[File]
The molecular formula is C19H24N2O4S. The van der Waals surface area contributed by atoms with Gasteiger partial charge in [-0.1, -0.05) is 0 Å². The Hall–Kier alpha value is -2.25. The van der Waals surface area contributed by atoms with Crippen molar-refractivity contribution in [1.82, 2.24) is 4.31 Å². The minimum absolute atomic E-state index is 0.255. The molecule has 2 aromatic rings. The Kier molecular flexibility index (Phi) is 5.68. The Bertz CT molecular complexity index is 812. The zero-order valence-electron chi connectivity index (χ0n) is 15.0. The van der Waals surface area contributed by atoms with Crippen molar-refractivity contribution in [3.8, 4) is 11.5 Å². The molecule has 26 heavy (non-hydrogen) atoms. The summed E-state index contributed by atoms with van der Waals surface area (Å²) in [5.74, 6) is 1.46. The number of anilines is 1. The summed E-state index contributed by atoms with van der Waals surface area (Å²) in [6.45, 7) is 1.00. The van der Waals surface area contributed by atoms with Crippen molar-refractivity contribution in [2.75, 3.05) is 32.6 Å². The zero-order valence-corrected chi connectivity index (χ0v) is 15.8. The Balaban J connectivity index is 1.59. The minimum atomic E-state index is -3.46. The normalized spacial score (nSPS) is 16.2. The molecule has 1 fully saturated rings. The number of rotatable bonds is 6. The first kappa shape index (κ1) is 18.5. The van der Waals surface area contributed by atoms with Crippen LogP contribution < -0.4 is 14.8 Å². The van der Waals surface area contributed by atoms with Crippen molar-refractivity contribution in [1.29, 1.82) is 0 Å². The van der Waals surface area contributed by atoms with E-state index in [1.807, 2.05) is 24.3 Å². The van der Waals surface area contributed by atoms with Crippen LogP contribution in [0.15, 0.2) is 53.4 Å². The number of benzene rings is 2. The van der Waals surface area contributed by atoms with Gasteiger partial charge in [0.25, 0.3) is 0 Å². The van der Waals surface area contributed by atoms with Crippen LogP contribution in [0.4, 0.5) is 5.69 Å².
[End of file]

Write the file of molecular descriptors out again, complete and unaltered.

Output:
The molecular formula is C19H24N2O4S. The van der Waals surface area contributed by atoms with Gasteiger partial charge in [-0.1, -0.05) is 0 Å². The Hall–Kier alpha value is -2.25. The van der Waals surface area contributed by atoms with Crippen molar-refractivity contribution in [1.82, 2.24) is 4.31 Å². The minimum absolute atomic E-state index is 0.255. The molecule has 2 aromatic rings. The Kier molecular flexibility index (Phi) is 5.68. The Bertz CT molecular complexity index is 812. The zero-order valence-electron chi connectivity index (χ0n) is 15.0. The van der Waals surface area contributed by atoms with Crippen molar-refractivity contribution in [3.8, 4) is 11.5 Å². The molecule has 26 heavy (non-hydrogen) atoms. The summed E-state index contributed by atoms with van der Waals surface area (Å²) in [5.74, 6) is 1.46. The number of anilines is 1. The summed E-state index contributed by atoms with van der Waals surface area (Å²) in [6.45, 7) is 1.00. The van der Waals surface area contributed by atoms with Crippen molar-refractivity contribution in [2.75, 3.05) is 32.6 Å². The zero-order valence-corrected chi connectivity index (χ0v) is 15.8. The Balaban J connectivity index is 1.59. The minimum atomic E-state index is -3.46. The normalized spacial score (nSPS) is 16.2. The molecule has 1 fully saturated rings. The number of rotatable bonds is 6. The first kappa shape index (κ1) is 18.5. The van der Waals surface area contributed by atoms with Crippen LogP contribution < -0.4 is 14.8 Å². The van der Waals surface area contributed by atoms with Crippen molar-refractivity contribution in [1.29, 1.82) is 0 Å². The van der Waals surface area contributed by atoms with E-state index in [1.807, 2.05) is 24.3 Å². The van der Waals surface area contributed by atoms with Crippen LogP contribution in [0.15, 0.2) is 53.4 Å². The number of benzene rings is 2. The van der Waals surface area contributed by atoms with Gasteiger partial charge in [0.25, 0.3) is 0 Å². The van der Waals surface area contributed by atoms with Crippen LogP contribution in [0.4, 0.5) is 5.69 Å².